Gloria Brame, Ph.D.

Fraternity, Sorority, Gender: 19th Century Lesbiana

Filed By Gloria Brame, Ph.D. | April 06, 2010 11:30 AM | comments

Filed in: Gay Icons and History, The Movement, Transgender & Intersex
Tags: androgyny, gender politics, lesbian history, trans history, women's history

Something tells me there is more to this late 19th century postcard than meets the eye, though what meets the eye is certainly enchanting.


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I love the photo, and I suspect that it's a still from a turn of the century French musicale along the lines of The Student Prince, but with the "male" lead written as a trouser role. The one on the left *appears* to be in bridal attire, but that's just a guess. It's so difficult to know for sure without seeing the back of the card (which is not a request, BTW; sometimes not knowing just adds to the fun of it all).

Lynn Miller | April 7, 2010 2:22 AM

I have trouble getting past their waists, and thinking.... ow!

I was having the same thought - their waists look like they're smaller than my thighs (22" if you're wondering) and unlike many current supermodels - both male and female - they don't look like they've been starving themselves for their last three incarnations. I do have to wonder what's happening to their internal organs.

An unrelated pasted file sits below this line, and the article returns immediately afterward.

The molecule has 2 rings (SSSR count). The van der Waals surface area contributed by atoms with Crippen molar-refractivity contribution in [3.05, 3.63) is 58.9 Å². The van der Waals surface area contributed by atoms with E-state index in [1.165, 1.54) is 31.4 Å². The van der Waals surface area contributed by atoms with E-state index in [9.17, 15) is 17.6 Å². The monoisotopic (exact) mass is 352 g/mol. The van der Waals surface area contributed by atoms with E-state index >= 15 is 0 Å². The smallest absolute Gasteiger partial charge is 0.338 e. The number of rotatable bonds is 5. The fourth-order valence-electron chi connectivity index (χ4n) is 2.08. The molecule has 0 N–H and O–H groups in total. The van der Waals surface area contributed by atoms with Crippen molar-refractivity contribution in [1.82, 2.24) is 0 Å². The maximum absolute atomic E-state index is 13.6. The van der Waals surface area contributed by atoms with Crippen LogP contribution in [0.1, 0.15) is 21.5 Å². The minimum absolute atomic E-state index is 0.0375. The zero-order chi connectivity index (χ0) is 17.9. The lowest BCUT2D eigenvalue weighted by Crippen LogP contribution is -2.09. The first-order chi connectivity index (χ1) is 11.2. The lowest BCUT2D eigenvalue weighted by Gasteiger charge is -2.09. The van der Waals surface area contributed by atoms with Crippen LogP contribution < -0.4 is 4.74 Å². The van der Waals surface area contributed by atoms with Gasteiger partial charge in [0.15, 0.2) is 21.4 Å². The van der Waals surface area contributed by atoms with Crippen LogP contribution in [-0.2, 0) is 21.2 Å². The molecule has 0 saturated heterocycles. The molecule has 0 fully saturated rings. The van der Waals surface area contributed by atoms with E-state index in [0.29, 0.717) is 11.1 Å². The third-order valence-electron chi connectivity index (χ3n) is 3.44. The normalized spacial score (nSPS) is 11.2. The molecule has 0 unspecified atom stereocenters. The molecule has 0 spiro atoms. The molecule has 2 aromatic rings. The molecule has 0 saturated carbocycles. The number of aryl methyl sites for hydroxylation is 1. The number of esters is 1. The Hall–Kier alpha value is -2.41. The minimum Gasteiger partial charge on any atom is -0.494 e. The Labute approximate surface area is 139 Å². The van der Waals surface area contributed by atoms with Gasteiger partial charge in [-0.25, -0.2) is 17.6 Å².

Wow, guys. Seriously, go read up on a bit of fashion history and look at what were called the Gibson Girls. This was the image that inspired the hourglass figure that men found so hot right up until the 1920s: the flapper dress was actually a declaration of war against this fashion statement.

You're right: it caused all kinds of internal problems because everything was being squeezed so tight. As shocking as it may sound, even pregnant women were expected to look like this.

jami_bantry jami_bantry | April 11, 2010 10:10 PM

Yaaa... but Google any website regarding corsets, and you will learn that this practice, and the "foundation garments" that produce these results are still around TODAY. Example:


There are any one of a number of possible subtexts we could read in, but the military garb of the woman on the right does provide a ready reminder that the French armies of the 19th century employed vivandieres, who wore quasi-military garb and followed their regiments on campaign:

The woman on the left's garb could be interpreted as a Spanish sort of costume, but the cut of the clothing of the woman on the right is from a period later than 1870, so there isn't a subtext involving Spanish succession crisis (the problem that helped trigger the Franco-Prussian War in 1870).

All that sort of nonsense aside, I'd favor simpler explanations, like the postcard's just doing a great job of tweaking the concept of fraternite.

The subtext is obvious: Be cool, drink wine.